Eight-core smartphone chips could become mainstream in China with new MediaTek processor
By Michael Kan
Whether or not you think eight-core smartphone chips are a marketing gimmick, Taiwan’s MediaTek could help make them a norm in the Chinese market, putting pressure on Qualcomm’s own business in the country.
On Wednesday, MediaTek launched its “octa-core” chip, the MT6592, claiming it to be the first of its kind that can use all eight processors simultaneously. Designed to be both powerful and energy efficient, the chip has a clock speed of 2 GHz and is built with ARM’s Cortex-A7 processor cores. The first products to use the chip will arrive at the end of this year or early next quarter.
MediaTek isn’t widely known in the U.S., but it’s become the largest vendor for smartphone chips in China, according to research firm Gartner. The company has risen to the top largely by selling its chipsets to local makers of low-end phones. But on Wednesday MediaTek said it wanted to break into the market for high-end products, including tablets, with its new eight-core processor.
What MediaTek means by high-end, however, doesn’t equate with handsets like Apple’s iPhone 5s or Samsung Electronics’ Galaxy S4. Instead, MediaTek wants to help Chinese vendors come out with mid-range products, said Roger Sheng, an analyst with Gartner. These smartphones would be priced at 2,000 yuan ($326) or higher, a notch down from the iPhone, which starts at 5288 yuan in the country.
“For many Chinese vendors it’s very difficult to compete with Samsung and Apple at that price level,” he said. “So they price their phones lower, giving them an additional sales point to attract customers.”
Putting an eight-core chip on a smartphone or tablet gives Chinese vendors another sales point to use in their product marketing, Sheng added. But not all have been thrilled with octa-core chips. Earlier this year, rival Qualcomm said that eight-core processors were “dumb”, adding that they were akin to putting several lawn mower engines together and calling the result an eight cylinder Ferrari.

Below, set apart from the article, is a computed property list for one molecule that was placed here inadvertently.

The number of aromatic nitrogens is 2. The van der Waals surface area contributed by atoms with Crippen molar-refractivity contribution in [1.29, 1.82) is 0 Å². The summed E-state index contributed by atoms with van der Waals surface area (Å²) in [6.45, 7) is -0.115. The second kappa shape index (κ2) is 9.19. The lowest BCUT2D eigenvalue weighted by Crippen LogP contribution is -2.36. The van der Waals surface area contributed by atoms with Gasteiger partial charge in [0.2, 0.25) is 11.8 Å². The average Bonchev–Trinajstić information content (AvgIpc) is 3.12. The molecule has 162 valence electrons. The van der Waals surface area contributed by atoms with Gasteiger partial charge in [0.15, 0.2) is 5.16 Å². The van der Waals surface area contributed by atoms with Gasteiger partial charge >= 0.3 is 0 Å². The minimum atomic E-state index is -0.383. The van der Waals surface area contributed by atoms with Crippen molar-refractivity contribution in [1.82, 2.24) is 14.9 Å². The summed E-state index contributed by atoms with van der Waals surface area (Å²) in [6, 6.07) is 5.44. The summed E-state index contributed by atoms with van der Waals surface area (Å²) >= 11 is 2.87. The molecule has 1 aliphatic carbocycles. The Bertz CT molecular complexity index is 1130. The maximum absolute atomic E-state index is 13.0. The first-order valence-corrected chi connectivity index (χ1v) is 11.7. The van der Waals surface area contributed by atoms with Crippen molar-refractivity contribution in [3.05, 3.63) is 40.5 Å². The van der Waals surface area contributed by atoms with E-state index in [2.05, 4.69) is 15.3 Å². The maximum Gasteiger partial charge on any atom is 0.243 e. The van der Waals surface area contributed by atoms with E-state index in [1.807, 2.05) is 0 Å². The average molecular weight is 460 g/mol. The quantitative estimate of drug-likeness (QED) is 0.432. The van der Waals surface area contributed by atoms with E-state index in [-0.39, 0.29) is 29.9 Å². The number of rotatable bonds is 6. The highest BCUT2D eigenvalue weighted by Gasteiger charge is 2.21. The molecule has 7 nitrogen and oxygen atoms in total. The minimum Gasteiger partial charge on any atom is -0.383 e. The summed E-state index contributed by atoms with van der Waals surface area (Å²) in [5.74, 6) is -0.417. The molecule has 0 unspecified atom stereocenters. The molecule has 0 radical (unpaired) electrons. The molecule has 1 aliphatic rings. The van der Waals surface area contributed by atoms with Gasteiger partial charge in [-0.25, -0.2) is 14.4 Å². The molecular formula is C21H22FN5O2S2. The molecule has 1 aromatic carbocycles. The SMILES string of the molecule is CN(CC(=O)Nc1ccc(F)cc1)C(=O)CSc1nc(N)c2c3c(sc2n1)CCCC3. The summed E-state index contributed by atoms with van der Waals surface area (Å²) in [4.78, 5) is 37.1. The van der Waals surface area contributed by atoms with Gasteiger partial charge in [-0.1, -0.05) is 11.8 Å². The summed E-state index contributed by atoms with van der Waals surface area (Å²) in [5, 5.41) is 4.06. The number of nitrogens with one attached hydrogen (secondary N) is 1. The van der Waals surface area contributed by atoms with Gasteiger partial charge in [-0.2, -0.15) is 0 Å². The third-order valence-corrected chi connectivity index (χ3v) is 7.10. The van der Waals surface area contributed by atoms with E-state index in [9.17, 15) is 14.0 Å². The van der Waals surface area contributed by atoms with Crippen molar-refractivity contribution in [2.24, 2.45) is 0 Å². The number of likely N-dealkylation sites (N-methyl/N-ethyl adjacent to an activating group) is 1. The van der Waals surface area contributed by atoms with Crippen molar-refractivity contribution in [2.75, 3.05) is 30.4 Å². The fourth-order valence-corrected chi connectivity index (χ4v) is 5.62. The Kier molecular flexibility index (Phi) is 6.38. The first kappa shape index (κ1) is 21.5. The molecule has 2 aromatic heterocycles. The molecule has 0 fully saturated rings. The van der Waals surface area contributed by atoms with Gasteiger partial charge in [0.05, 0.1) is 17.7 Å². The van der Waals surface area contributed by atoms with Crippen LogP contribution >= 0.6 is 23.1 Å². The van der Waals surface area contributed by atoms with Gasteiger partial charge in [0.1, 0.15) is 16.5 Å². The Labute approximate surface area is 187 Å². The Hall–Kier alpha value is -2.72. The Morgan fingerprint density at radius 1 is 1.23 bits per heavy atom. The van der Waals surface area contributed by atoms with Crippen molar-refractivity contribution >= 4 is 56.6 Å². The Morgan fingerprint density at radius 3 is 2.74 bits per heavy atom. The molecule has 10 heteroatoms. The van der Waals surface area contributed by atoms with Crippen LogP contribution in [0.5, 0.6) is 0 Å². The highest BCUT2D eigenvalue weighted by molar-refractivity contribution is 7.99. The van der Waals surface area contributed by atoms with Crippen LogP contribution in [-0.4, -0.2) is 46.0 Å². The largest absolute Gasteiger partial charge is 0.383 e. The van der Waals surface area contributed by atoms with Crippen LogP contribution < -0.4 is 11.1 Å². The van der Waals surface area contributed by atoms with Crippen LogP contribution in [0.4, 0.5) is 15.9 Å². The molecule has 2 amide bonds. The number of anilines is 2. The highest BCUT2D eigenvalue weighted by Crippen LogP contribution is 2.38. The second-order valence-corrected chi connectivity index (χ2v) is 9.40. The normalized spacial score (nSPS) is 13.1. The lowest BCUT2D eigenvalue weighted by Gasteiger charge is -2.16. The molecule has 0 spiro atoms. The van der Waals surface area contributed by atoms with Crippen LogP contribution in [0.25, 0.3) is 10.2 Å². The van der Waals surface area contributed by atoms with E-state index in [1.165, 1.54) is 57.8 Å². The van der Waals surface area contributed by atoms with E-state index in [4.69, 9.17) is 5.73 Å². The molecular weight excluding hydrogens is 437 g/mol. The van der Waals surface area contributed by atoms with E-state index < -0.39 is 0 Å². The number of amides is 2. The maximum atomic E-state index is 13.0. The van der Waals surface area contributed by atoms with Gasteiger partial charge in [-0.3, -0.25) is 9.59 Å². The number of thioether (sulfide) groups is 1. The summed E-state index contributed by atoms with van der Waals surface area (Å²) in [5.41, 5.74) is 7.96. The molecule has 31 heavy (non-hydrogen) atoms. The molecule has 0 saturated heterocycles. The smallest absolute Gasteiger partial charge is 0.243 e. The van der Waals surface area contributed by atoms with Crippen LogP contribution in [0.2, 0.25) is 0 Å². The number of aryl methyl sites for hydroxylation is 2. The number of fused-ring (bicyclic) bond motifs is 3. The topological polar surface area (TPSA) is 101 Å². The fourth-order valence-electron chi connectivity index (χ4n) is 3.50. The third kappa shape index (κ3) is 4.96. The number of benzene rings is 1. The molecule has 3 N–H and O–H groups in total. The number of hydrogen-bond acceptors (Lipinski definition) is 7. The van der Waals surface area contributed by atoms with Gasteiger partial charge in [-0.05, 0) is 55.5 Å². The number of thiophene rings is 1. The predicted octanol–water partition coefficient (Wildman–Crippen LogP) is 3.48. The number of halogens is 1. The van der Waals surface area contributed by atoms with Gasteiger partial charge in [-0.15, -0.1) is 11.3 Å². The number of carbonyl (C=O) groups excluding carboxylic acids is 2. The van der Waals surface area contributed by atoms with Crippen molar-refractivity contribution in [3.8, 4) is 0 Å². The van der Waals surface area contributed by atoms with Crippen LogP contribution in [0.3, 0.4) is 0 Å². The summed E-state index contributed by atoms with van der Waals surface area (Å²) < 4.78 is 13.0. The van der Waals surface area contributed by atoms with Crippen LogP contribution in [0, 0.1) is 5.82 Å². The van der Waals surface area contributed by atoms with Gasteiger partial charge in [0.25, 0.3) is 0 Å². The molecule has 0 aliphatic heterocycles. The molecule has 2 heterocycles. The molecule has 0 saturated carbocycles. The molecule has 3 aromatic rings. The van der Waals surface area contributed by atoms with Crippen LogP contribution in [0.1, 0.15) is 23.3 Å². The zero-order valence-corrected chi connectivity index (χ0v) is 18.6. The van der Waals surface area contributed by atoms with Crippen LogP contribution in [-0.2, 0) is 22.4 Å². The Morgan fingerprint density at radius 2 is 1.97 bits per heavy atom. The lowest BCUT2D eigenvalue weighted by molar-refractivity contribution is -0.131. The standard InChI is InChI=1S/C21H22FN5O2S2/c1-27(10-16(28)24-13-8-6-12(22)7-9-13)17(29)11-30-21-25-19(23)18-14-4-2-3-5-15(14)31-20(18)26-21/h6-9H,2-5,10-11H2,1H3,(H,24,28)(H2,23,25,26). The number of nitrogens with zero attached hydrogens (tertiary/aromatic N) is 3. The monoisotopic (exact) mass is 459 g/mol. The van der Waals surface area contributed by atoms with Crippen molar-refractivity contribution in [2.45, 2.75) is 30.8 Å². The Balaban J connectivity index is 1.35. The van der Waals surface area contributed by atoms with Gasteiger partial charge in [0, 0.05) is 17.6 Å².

Qualcomm named no specific vendor, but the comment came just days after MediaTek unveiled its plan to release its eight-core chip. The two vendors have been competing heavily in China, now the world’s largest market for smartphones. Last year, MediaTek had a 42 percent share of the processors in smartphones made by Chinese local vendors, while Qualcomm had 37 percent, according to Gartner.
“Chinese consumers probably don’t really understand the difference between eight cores and four cores,” Sheng said. “But MediaTek’s chip will satisfy their vendor customers. If one vendor has eight-core chips in their phones, then all vendors will want it too.”
MediaTek is among chip makers in Taiwan and China that have historically sold processors to little-known local electronic companies, called “white-box vendors”. These companies typically sell cheap gadgets, including low-end tablets.
This year, whitebox vendors from Asia could ship around 80 million tablets, up from over 50 million in 2012, said Roy Chen, director of mobile computing for ARM. Vendors such as MediaTek, and China-based Allwinner Technology and Rockchip are providing many of the chips, he added.
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